Yarloop a ‘phoenix’ from ashes
Three years on from the devastating 2016 bushfires, Harvey shire deputy president Paul Beech has likened the rebuilding of Yarloop, and the resilience of its people, as a phoenix rising from the ashes.
“I’m a little bit loathe to use the word the phoenix rising from the ashes but I guess that’s what is happening, the resilience of the Yarloop people has shone through,” Cr Beech said.
“The Yarloop people will never, ever forget what happened three years ago and it’s one of those moments in time when everybody will remember where they were.
“It didn’t matter if you were in Yarloop or like myself in Harvey, you will remember the exact moment that you heard we’d lost Yarloop.”
Cr Beech said the council was in the concept stages of developing a plan for rebuilding the Yarloop Workshops and hoped to use the footprints of the old buildings.
“We’re never going to recreate the heritage that we’ve lost unfortunately, but we hope we’ll have a very good representation of what the workshops were, why they were there and what they represent,” Cr Beech said.
Murray-Wellington MLA Robyn Clarke said it was great to see facilities such as the Yarloop Fire Station and Yarloop Primary School rebuilt and thriving but there was still more work to be done.
“The town’s coming back... to drive through and see all the new houses is fantastic,” Mrs Clarke said.
“I’d like to see so much more happen to the town because there’s just so much more to be done, I want to see the pub come back, I want to see the general store reopened.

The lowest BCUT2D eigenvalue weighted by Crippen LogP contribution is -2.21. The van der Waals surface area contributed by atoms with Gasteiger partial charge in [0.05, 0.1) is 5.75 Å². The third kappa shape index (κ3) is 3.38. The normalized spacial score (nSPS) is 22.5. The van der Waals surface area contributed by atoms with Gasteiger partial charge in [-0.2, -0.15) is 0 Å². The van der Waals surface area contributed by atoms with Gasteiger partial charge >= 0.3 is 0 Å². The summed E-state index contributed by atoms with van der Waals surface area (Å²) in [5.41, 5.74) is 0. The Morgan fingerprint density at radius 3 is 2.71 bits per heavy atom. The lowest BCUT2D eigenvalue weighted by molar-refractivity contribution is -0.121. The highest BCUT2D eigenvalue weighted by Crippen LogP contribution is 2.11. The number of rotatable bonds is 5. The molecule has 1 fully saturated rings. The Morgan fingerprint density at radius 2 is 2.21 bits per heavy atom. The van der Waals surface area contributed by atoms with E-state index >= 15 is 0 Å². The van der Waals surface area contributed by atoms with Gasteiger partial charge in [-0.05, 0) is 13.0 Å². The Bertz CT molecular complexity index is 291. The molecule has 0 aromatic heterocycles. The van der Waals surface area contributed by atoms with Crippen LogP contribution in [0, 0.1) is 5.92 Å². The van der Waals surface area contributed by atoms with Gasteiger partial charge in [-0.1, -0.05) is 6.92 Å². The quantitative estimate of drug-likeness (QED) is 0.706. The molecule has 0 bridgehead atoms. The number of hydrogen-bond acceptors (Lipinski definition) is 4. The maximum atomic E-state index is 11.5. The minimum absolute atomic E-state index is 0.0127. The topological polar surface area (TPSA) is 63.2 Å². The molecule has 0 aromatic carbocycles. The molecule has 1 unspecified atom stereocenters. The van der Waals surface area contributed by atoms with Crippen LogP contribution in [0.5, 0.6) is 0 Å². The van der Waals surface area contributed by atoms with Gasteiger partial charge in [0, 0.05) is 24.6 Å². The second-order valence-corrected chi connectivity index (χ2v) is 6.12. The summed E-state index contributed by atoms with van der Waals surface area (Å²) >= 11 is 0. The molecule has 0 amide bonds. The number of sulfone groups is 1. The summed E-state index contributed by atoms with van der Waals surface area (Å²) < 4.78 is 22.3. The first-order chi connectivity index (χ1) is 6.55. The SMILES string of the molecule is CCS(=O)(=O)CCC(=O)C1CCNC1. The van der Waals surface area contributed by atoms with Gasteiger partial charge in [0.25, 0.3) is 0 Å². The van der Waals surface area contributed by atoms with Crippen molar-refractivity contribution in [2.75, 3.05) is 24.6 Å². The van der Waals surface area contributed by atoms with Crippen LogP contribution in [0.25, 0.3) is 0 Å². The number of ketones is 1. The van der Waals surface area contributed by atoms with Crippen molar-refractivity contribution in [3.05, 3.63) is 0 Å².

“The school is going from strength to strength from 20-odd kids to close to 50 children, and at their last graduation there was something like 20 or 30 little toddlers running around and that’s the future of Yarloop.”
Mrs Clarke said it was inspiring to see the mateship on display when fire brigades from across the region gathered in Yarloop for the drive through town.
“It is a family, whether people accept it or not, the volunteers in this entire region, and I think it spreads anywhere, when there’s a disaster it brings out the best in people,” she said.
“But what happens after the disaster is finished, those friendships are bonded for life so it’s just a great thing to be part of.”
Waroona shire president Mike Walmsley said he believed most people had moved on, especially in the farming community.
“I guess one thing that people are still apprehensive about is every time there’s a puff of smoke, straight away there’s that memory,” Cr Walmsley said.
“I’m still very appreciative of the wonderful support the whole State gave us in our time of need, especially the agricultural side of it.
“Those memories will never fade, just that support and all the agencies that came together to help, that was a really special time for us.”
Mr Walmsley said there would likely be ongoing issues with vegetation regrowth, particularly larger species of trees.
“I back onto a couple of reserves that were really heavily impacted, it’s just a different forest out there, it’s going to be for the next 50 years probably, it just got cooked,” Mr Walmsley said.
“I think everything’s sort of settled down and touch-wood we’ve had a couple of fairly mild summers.”
Mr Walmsley said Waroona shire rangers were still having issues in the townsite with non-compliance in making properties safe for bushfire season but the agricultural areas were generally prepared.
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